ILNews

Lawyers offer legal expertise in the political arena

Michael W. Hoskins
August 3, 2011
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Lawyers venturing into politics is not a new concept.

But how much influence do those office-seeking or campaign-supporting attorneys and judges have on the political process, and does it really matter if people have a law degree as part of their background?

Current political campaigns involve well-known and highly respected members of the legal community who are flexing their influence, both vying for votes personally and working to have others elected.

Lawyers and judges often say their professional backgrounds prepare them to problem-solve and think on their feet, and their legal minds help them find solutions to questions often confronted in the political arena. The involvement of lawyers or judges can send a message to members of the legal community who might be voting or trying to analyze a particular political race.
 

brooks-susan-mug Brooks

“It’s one thing to have such well-respected people running for office, that’s just their qualifications and you may agree or disagree,” said Indianapolis attorney Bob Hammerle, an active political participant who’s been involved in state, federal, and presidential politics on the Democratic side for years, including hosting rallies at his home. “When you have people with such gravitas involved and campaigning, that lends their credibility to someone who stands out in their own right. That does make a difference to us.”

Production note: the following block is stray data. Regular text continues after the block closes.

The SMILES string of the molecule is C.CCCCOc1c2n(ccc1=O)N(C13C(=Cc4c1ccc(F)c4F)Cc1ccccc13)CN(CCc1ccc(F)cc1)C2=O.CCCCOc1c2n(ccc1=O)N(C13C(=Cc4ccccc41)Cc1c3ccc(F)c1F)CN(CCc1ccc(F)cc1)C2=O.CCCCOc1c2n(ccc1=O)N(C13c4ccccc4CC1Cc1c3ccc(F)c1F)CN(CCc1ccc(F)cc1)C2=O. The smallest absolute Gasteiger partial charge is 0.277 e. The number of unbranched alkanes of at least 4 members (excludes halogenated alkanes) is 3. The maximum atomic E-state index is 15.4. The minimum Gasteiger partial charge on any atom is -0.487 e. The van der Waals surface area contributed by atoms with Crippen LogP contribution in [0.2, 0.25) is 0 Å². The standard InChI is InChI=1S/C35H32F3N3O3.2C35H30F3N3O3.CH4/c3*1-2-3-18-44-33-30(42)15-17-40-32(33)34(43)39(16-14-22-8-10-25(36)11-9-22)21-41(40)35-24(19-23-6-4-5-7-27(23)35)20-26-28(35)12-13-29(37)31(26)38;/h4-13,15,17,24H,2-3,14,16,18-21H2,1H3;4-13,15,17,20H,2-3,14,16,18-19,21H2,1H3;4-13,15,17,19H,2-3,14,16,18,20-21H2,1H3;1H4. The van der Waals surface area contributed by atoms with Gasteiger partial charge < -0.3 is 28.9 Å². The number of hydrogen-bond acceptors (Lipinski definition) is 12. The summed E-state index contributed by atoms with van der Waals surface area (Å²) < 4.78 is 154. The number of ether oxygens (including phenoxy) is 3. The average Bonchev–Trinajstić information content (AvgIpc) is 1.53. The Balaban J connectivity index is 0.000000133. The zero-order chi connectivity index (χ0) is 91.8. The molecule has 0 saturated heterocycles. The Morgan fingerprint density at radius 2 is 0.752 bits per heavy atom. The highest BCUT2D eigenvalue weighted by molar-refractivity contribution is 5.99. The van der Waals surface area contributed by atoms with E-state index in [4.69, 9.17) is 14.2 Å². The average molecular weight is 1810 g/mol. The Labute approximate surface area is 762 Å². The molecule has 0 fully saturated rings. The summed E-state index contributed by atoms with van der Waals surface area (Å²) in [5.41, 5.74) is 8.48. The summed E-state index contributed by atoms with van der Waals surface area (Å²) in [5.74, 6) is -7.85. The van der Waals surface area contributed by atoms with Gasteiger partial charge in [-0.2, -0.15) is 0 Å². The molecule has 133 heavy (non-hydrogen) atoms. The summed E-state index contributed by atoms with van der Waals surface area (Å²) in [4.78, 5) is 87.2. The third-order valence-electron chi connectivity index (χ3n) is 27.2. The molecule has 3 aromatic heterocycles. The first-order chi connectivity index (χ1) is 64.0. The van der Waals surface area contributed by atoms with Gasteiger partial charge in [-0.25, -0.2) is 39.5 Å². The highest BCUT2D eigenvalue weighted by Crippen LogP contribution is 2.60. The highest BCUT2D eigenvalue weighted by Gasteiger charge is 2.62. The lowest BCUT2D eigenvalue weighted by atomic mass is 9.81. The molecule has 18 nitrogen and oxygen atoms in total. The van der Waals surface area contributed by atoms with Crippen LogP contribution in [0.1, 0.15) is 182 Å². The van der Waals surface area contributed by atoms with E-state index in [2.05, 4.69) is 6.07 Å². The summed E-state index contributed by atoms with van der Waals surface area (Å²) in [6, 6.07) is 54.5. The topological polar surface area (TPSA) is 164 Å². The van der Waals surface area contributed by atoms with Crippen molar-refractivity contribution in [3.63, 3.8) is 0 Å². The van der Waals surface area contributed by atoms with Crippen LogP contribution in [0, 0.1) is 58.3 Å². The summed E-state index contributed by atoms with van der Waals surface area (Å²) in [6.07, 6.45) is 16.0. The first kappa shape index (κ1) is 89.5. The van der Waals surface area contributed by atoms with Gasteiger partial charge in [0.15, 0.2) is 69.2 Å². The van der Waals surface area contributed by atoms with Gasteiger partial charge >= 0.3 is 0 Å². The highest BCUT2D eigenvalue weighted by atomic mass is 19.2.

One of the most recent members of the legal profession to throw her hat into the political ring is current Ivy Tech Community College general counsel and former U.S. attorney for the Southern District Susan W. Brooks. Brooks has announced her entry into the 5th U.S. Congressional District race as a Republican candidate for the U.S. House of Representatives. She’ll face incumbent Dan Burton next year as well as John McGoff, a doctor who has twice ran unsuccessfully against Burton.

Brooks has been with Ivy Tech since September 2007 and at one time oversaw the school’s statewide workforce development strategies. She became general counsel after serving as the Southern District’s top federal prosecutor from 2001 to 2007.

In the late 1990s, Brooks served as deputy mayor of Indianapolis before moving to the government services practice at law firm Ice Miller. The Fort Wayne native began her law career as a criminal defense attorney in both state and federal courts after graduating from Indiana University School of Law – Indianapolis.

Her campaign has some high-profile names attached. The campaign is co-chaired by retired U.S. Magistrate Judge V. Sue Shields, a respected and recognized state appellate and Hamilton County judge, and attorney Murray Clark, a former state senator who most recently chaired the Indiana GOP.

“Susan is the right candidate for Congress at just the right time,” Magistrate Judge Shields said. “She has spent her entire career as a relentless advocate on behalf of Hoosiers in all walks of life, and she will be a strong representative for residents in the 5th Congressional District.”